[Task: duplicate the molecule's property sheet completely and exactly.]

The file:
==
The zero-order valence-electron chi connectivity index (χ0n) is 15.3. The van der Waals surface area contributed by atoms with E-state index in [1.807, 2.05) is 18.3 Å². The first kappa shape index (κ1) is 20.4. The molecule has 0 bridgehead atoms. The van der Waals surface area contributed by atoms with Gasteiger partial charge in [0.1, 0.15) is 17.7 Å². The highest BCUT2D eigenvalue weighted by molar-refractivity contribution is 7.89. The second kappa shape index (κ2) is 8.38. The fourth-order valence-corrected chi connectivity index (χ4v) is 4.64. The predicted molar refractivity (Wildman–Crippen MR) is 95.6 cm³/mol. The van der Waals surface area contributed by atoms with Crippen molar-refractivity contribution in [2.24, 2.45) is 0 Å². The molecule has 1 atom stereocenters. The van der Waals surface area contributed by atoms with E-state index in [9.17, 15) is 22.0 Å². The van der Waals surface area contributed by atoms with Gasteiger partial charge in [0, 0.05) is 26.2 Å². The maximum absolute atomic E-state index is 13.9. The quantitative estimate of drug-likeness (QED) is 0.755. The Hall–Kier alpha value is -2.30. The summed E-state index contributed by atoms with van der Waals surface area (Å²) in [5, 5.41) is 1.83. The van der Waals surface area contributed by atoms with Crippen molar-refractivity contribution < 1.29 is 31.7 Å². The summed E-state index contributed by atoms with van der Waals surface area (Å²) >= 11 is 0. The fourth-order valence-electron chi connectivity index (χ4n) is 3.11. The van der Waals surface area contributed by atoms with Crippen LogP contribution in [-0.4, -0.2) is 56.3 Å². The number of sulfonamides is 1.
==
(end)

The zero-order valence-electron chi connectivity index (χ0n) is 15.3. The van der Waals surface area contributed by atoms with E-state index in [1.807, 2.05) is 18.3 Å². The first kappa shape index (κ1) is 20.4. The molecule has 0 bridgehead atoms. The van der Waals surface area contributed by atoms with Gasteiger partial charge in [0.1, 0.15) is 17.7 Å². The highest BCUT2D eigenvalue weighted by molar-refractivity contribution is 7.89. The second kappa shape index (κ2) is 8.38. The fourth-order valence-corrected chi connectivity index (χ4v) is 4.64. The predicted molar refractivity (Wildman–Crippen MR) is 95.6 cm³/mol. The van der Waals surface area contributed by atoms with Crippen molar-refractivity contribution in [2.24, 2.45) is 0 Å². The molecule has 1 atom stereocenters. The van der Waals surface area contributed by atoms with E-state index in [9.17, 15) is 22.0 Å². The van der Waals surface area contributed by atoms with Gasteiger partial charge in [0, 0.05) is 26.2 Å². The maximum absolute atomic E-state index is 13.9. The quantitative estimate of drug-likeness (QED) is 0.755. The Hall–Kier alpha value is -2.30. The summed E-state index contributed by atoms with van der Waals surface area (Å²) in [5, 5.41) is 1.83. The van der Waals surface area contributed by atoms with Crippen molar-refractivity contribution < 1.29 is 31.7 Å². The summed E-state index contributed by atoms with van der Waals surface area (Å²) >= 11 is 0. The fourth-order valence-electron chi connectivity index (χ4n) is 3.11. The van der Waals surface area contributed by atoms with Crippen LogP contribution in [-0.4, -0.2) is 56.3 Å². The number of sulfonamides is 1.